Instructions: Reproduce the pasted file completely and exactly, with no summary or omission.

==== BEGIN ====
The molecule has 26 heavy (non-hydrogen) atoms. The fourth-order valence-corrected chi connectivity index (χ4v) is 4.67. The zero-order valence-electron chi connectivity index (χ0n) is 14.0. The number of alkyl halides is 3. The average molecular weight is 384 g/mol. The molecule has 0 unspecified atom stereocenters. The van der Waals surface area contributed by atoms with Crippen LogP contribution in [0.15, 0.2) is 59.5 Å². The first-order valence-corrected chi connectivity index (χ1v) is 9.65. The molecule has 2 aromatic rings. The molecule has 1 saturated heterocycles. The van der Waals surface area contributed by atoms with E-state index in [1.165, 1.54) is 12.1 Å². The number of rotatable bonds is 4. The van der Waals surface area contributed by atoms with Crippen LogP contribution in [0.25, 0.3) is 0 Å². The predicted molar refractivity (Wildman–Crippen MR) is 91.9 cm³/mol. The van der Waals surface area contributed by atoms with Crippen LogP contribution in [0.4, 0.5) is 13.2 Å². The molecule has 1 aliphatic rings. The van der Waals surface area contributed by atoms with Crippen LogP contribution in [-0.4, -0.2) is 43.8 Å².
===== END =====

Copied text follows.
The molecule has 26 heavy (non-hydrogen) atoms. The fourth-order valence-corrected chi connectivity index (χ4v) is 4.67. The zero-order valence-electron chi connectivity index (χ0n) is 14.0. The number of alkyl halides is 3. The average molecular weight is 384 g/mol. The molecule has 0 unspecified atom stereocenters. The van der Waals surface area contributed by atoms with Crippen LogP contribution in [0.15, 0.2) is 59.5 Å². The first-order valence-corrected chi connectivity index (χ1v) is 9.65. The molecule has 2 aromatic rings. The molecule has 1 saturated heterocycles. The van der Waals surface area contributed by atoms with E-state index in [1.165, 1.54) is 12.1 Å². The number of rotatable bonds is 4. The van der Waals surface area contributed by atoms with Crippen LogP contribution in [0.25, 0.3) is 0 Å². The predicted molar refractivity (Wildman–Crippen MR) is 91.9 cm³/mol. The van der Waals surface area contributed by atoms with Crippen LogP contribution in [0.4, 0.5) is 13.2 Å². The molecule has 1 aliphatic rings. The van der Waals surface area contributed by atoms with Crippen LogP contribution in [-0.4, -0.2) is 43.8 Å².